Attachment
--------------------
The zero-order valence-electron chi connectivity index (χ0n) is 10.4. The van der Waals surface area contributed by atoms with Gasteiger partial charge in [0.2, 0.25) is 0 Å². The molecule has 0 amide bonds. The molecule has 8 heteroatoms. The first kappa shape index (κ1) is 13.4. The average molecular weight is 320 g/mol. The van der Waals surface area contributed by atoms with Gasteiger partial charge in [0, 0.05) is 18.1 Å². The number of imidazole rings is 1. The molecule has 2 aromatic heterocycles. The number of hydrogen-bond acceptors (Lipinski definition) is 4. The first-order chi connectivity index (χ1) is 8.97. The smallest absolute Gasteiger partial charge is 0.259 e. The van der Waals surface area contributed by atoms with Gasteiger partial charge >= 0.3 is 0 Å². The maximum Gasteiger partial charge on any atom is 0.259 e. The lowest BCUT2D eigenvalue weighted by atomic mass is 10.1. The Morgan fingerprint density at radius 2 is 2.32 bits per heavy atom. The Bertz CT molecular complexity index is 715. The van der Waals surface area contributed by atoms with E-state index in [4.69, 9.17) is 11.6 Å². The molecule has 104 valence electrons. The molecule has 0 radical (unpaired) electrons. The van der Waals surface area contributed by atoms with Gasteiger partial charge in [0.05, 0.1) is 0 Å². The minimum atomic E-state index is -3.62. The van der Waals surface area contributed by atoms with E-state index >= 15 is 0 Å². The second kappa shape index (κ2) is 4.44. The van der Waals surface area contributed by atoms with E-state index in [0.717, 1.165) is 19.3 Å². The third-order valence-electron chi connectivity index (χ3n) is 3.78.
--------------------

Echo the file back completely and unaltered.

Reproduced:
The zero-order valence-electron chi connectivity index (χ0n) is 10.4. The van der Waals surface area contributed by atoms with Gasteiger partial charge in [0.2, 0.25) is 0 Å². The molecule has 0 amide bonds. The molecule has 8 heteroatoms. The first kappa shape index (κ1) is 13.4. The average molecular weight is 320 g/mol. The van der Waals surface area contributed by atoms with Gasteiger partial charge in [0, 0.05) is 18.1 Å². The number of imidazole rings is 1. The molecule has 2 aromatic heterocycles. The number of hydrogen-bond acceptors (Lipinski definition) is 4. The first-order chi connectivity index (χ1) is 8.97. The smallest absolute Gasteiger partial charge is 0.259 e. The van der Waals surface area contributed by atoms with Gasteiger partial charge >= 0.3 is 0 Å². The maximum Gasteiger partial charge on any atom is 0.259 e. The lowest BCUT2D eigenvalue weighted by atomic mass is 10.1. The Morgan fingerprint density at radius 2 is 2.32 bits per heavy atom. The Bertz CT molecular complexity index is 715. The van der Waals surface area contributed by atoms with E-state index in [4.69, 9.17) is 11.6 Å². The molecule has 104 valence electrons. The molecule has 0 radical (unpaired) electrons. The van der Waals surface area contributed by atoms with Gasteiger partial charge in [0.05, 0.1) is 0 Å². The minimum atomic E-state index is -3.62. The van der Waals surface area contributed by atoms with E-state index >= 15 is 0 Å². The second kappa shape index (κ2) is 4.44. The van der Waals surface area contributed by atoms with E-state index in [0.717, 1.165) is 19.3 Å². The third-order valence-electron chi connectivity index (χ3n) is 3.78.